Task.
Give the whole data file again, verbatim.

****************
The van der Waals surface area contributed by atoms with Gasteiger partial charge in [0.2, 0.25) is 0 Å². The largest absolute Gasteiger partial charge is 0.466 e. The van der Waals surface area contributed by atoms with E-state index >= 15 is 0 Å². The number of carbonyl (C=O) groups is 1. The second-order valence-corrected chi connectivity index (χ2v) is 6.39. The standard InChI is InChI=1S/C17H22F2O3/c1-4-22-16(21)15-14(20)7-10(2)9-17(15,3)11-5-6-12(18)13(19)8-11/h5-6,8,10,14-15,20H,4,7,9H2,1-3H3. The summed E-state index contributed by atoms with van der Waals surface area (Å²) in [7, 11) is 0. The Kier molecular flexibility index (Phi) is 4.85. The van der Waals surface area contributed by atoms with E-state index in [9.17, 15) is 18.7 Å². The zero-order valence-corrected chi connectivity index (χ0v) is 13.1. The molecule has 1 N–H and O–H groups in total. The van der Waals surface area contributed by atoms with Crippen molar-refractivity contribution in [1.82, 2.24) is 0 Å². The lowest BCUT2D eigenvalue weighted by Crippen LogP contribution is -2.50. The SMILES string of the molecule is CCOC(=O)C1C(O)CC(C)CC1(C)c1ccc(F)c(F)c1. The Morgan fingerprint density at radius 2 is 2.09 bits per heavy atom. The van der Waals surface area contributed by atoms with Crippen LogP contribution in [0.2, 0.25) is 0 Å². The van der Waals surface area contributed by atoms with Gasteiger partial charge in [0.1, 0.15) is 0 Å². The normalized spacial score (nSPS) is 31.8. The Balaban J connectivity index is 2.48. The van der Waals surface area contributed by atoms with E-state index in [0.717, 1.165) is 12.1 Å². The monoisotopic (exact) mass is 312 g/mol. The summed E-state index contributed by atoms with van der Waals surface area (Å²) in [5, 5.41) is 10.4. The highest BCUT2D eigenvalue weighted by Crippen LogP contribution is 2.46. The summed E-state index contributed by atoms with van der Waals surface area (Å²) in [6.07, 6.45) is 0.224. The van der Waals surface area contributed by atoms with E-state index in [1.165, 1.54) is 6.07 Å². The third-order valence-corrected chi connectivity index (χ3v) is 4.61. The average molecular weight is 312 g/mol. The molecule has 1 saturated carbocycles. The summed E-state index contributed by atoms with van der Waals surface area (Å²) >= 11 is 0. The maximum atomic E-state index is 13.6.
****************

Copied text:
The van der Waals surface area contributed by atoms with Gasteiger partial charge in [0.2, 0.25) is 0 Å². The largest absolute Gasteiger partial charge is 0.466 e. The van der Waals surface area contributed by atoms with E-state index >= 15 is 0 Å². The number of carbonyl (C=O) groups is 1. The second-order valence-corrected chi connectivity index (χ2v) is 6.39. The standard InChI is InChI=1S/C17H22F2O3/c1-4-22-16(21)15-14(20)7-10(2)9-17(15,3)11-5-6-12(18)13(19)8-11/h5-6,8,10,14-15,20H,4,7,9H2,1-3H3. The summed E-state index contributed by atoms with van der Waals surface area (Å²) in [7, 11) is 0. The Kier molecular flexibility index (Phi) is 4.85. The van der Waals surface area contributed by atoms with E-state index in [9.17, 15) is 18.7 Å². The zero-order valence-corrected chi connectivity index (χ0v) is 13.1. The molecule has 1 N–H and O–H groups in total. The van der Waals surface area contributed by atoms with Crippen molar-refractivity contribution in [1.82, 2.24) is 0 Å². The lowest BCUT2D eigenvalue weighted by Crippen LogP contribution is -2.50. The SMILES string of the molecule is CCOC(=O)C1C(O)CC(C)CC1(C)c1ccc(F)c(F)c1. The Morgan fingerprint density at radius 2 is 2.09 bits per heavy atom. The van der Waals surface area contributed by atoms with Crippen LogP contribution in [0.2, 0.25) is 0 Å². The van der Waals surface area contributed by atoms with Gasteiger partial charge in [0.1, 0.15) is 0 Å². The normalized spacial score (nSPS) is 31.8. The Balaban J connectivity index is 2.48. The van der Waals surface area contributed by atoms with E-state index in [0.717, 1.165) is 12.1 Å². The monoisotopic (exact) mass is 312 g/mol. The summed E-state index contributed by atoms with van der Waals surface area (Å²) in [5, 5.41) is 10.4. The highest BCUT2D eigenvalue weighted by Crippen LogP contribution is 2.46. The summed E-state index contributed by atoms with van der Waals surface area (Å²) in [6.07, 6.45) is 0.224. The van der Waals surface area contributed by atoms with E-state index in [1.165, 1.54) is 6.07 Å². The third-order valence-corrected chi connectivity index (χ3v) is 4.61. The average molecular weight is 312 g/mol. The molecule has 1 saturated carbocycles. The summed E-state index contributed by atoms with van der Waals surface area (Å²) >= 11 is 0. The maximum atomic E-state index is 13.6.